One thing that I didn’t appreciate about Spotify, apart from the lack of a proper library with my songs, is how much it wants me to try its playlists. Over my one month with Spotify, I felt like I was listening less to the things I already like because of Spotify’s emphasis on discovering new music.
And every time I listened to a different artist, Spotify tried hard to give me a playlist with the band and another one hundred similar artists. Again, this meant that I started listening less and less to albums and songs I already enjoyed and stayed on a loop with the same three to four everyday artists.
Two other things I felt were missing from Apple Music were a private listening mode and collaborative playlists. I always complained about Apple Music was the lack of a private listening option and creating playlists with my friends. It may have been related to the pandemic and not going out, but I actually didn’t use either of these features.
In a way, it feels like Memoji or the Slofie thing Apple promoted a few years back: it’s good to know they exist, you may try them once or twice, but with time you just forget about them. Of course, I’d be happy if Apple Music implemented these features, but now I know they’re not as important as I initially thought.
Also, I don’t think is a great idea to combo music and podcasts in the same area. I don’t know if anyone ever created a playlist with Taylor Swift songs and Office Ladies podcast episodes. It just feels weird. What about if I don’t like podcasts at all? Do I have to receive all these recommendations every day?Wrap-up
Again, I enjoyed using Spotify a lot and I think the HiFi subscription tier is going to be a great addition to the service – I hope Apple Music follows the same path. I also found it was funny how different I experience music with distinct services.
Apple Music feels more personal while Spotify seems like “Here’s what everybody is listening to, you should try it too.”
In the long term, there’s not a right or wrong answer about what is the best music streaming service. You have to think about the devices you use to listen to music, how much are you willing to pay, and how you like to experience music.
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The Bluetooth Special Interest Group announced today it added Apple and Nordic Semiconductor to its board of directors. According to a statement, both companies were appointed for two years by unanimous vote of the current board of directors and will officially begin on July 1, 2011. Nordic Semiconductor is well-versed in wireless health sensors, a fit for the lower power requirements of the Bluetooth 4.0 standard.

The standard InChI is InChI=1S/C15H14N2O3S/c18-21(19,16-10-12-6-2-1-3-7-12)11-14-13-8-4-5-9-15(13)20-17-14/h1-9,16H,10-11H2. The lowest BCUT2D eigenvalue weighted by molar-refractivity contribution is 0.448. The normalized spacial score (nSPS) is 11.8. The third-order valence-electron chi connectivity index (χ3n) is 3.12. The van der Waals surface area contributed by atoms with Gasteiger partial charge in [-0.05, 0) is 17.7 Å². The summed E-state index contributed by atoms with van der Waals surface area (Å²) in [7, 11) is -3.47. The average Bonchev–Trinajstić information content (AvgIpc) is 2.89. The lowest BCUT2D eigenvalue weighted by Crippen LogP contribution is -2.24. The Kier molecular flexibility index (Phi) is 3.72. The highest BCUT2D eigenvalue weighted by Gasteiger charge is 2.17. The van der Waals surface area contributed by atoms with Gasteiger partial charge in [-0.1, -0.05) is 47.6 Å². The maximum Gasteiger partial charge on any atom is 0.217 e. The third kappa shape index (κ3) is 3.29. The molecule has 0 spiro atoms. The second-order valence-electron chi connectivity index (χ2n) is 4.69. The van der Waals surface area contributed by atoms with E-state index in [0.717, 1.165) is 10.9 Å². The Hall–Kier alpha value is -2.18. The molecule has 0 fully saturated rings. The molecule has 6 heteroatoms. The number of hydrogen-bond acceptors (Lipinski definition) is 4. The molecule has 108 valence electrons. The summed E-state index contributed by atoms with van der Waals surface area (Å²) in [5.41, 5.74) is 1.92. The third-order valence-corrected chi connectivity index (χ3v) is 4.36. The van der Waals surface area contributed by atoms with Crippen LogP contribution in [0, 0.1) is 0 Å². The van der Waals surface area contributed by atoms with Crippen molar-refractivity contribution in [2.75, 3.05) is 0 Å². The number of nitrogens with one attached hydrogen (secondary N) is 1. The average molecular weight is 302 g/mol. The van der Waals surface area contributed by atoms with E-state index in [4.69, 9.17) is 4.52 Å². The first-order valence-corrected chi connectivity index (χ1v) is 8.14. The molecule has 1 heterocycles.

Apple, of course, has a penchant for industry verticals such as medical where its iPad has become the physicians’ favorite tool (especially in Australia). Apple’s appointment to Bluetooth SIG’s board of directors might also help popularize dedicated wireless accessories for iOS devices, such as this dongle that lets you take your own electrocardiograph readouts. Full release below.Bluetooth SIG Adds Apple and Nordic Semiconductor to Board of Directors Industry Leaders Support Expansion of Bluetooth Technology into New Markets
Kirkland, WA – June 21, 2011 – The Bluetooth Special Interest Group (SIG) today announced two new members to its board of directors from Apple and Nordic Semiconductor. Leaders in their perspective markets, Apple and Nordic join household names Intel, Motorola, Lenovo, Nokia, Microsoft, Ericsson AB, and Toshiba on the Bluetooth SIG board. These companies, plus the more than 14,500 additional Bluetooth SIG member companies, will drive Bluetooth technology’s expansion into platform and sensor markets.
“We see the importance of platform development and ultra-low power sensor silicon for Bluetooth technology and believe guidance and board participation from Apple and Nordic, industry leaders in these perspective fields, is essential,” said Michael Foley, Ph.D., executive director of the Bluetooth SIG. “We have set the ambitious goal of shipping five billion devices in 2023 – to get there we must continue to build a technology that will offer a simple and secure solution that can be found everywhere, in every type of device. These additions to our board will ensure we succeed in new markets we have targeted for growth.”
The way consumers utilize digital devices is undergoing a fundamental shift – mobile phones, laptops and tablets, TVs and even cars now stand to serve as hub devices that capture data from small sensors monitoring everything from footsteps, heart rate activity, blood pressure and sugar levels to house temperature. Hub devices turn that data into useful information at the application layer, then may push that information to the cloud. Apple and Nordic understand this shift; insight from Apple on platform development and Nordic for sensor silicon demands will ensure a smooth growth trajectory of Bluetooth v4.0 into these new areas.
Nordic Semiconductor’s Svein-Egil Nielsen brings extensive experience in R&D as well as his entrepreneurial spirit to the Bluetooth SIG. Nielsen’s vast understanding of the ultra-low power space and its demands will help guide continued development of the Bluetooth v4.0 specification.
“Bluetooth technology has been the main R&D focus at Nordic for the last six years and we are now in a position to enable new and exciting products for consumers,” said Svenn-Tore Larsen, CEO Nordic Semiconductor. “ With our success in ultra-low power wireless technology, we know the market, applications and the customers. Nordic is proud to have the opportunity to extend this knowledge to the Bluetooth community.”
Apple and Nordic’s two-year appointments were agreed upon by unanimous vote of the current board of directors and will officially begin on July 1, 2011.